The Nexus S hasn’t been released yet, but besides the vague and unstable custom ROMs, there is a legal way to try out Gingerbread. It’s called the SDK Emulator, originally designed for developers to test their apps with the newest platforms with different configurations.
It’s hell slow and it’s only a barebones Android system but it works, that’s the most important thing. It isn’t even hard to setup! Getting interested? Read the how-to after the break.
First of all, let’s setup the Android SDK, which we need to configure and run the emulator.
- Download and unzip the specific Android SDK version for your OS from the developer site. Don’t mind all the stuff below the download links, that’s meant for developers only.
- Navigate to the directory where you extracted the SDK. If you’re on Windows, execute “SDK Manager”, if you’re on Linux or a Mac, navigate to /tools and execute “android”. You should get a screen like this:
- Before you can set up any virtual device, you have to get an Android platform to get it running on. In the SDK setup, go to “Available Packages” and select the packages you want, for example “SDK Platform Android 2.3, API 9, revision 1”, than click “Install selected”. Don’t forget to select “Android SDK Tools, revision 8” as well.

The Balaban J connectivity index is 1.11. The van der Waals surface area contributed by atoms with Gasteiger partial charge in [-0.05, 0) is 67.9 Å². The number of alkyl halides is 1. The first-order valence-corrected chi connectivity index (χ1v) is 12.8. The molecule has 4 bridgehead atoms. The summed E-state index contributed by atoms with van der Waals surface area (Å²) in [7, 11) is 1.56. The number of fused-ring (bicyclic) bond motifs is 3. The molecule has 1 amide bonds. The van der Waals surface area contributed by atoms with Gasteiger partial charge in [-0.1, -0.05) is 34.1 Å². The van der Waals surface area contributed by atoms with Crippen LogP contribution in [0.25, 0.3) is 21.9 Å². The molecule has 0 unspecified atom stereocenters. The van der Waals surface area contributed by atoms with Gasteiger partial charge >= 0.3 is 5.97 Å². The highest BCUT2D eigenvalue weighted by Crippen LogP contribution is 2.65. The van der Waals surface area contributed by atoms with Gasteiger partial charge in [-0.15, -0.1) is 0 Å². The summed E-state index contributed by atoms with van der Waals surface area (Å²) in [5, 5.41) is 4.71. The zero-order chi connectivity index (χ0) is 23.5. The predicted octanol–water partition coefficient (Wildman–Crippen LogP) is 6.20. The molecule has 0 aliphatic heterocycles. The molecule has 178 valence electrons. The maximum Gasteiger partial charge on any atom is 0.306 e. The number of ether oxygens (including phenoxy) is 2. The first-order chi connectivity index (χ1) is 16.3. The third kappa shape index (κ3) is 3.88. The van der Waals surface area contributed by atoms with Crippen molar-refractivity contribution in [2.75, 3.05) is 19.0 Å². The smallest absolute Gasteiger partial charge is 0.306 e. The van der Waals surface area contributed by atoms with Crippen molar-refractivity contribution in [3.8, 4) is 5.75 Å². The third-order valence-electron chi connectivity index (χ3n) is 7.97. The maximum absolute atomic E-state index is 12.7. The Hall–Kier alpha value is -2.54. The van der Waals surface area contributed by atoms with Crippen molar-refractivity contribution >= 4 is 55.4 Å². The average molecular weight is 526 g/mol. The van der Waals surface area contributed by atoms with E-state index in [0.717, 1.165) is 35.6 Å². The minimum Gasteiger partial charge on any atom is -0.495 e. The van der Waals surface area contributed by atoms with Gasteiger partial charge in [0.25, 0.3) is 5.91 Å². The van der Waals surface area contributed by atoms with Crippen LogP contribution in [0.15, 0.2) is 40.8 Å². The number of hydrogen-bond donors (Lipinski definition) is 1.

- You’re being prompted with the License Agreements. Just like any other License Agreement, they are boring so we strongly suggest you just select “Accept all”. If you’ve done that, click “Install”.
- Relax and take a cup of coffee. This will take some time.
You’ve surely already had five cups of coffee, three donuts and you’ve went to the toilet three times, but we’re finally ready to setup the emulator. I’ll do it step-by-step again.
- Go to “Virtual Devices”
- Click “New”
- You get prompted with an setup screen. Do as follows:
- In “Name”, enter your desired name for the emulator device.
- In “Target”, select Gingerbread, that’s what this is all about.
- In “SD Card”, choose file, than enter 200. That’s the amount I always use.
- In “Skin”, HVGA is just fine.
- Now you must enter a whole lot of options, like it has a D-Pad for example. This is the way to customize your device and there aren’t any strict rules for this. Just configure it as you like.
- When you’re done, click “Create AVD”
- Voilà, your virtual Android device has been configured.
We’re almost there. In Windows, open the Start-menu and type cmd. A command prompt will appear. Type “cd /Path/To/The/SDK/Tools”. Now you’re in the “Tools” directory. Now type “emulator -avd <AVD-name>, and here it is: Your very own Android emulator.
You can download apps with the browser, try the new task manager but you could also just look at the beauty of Gingerbread. Enjoy.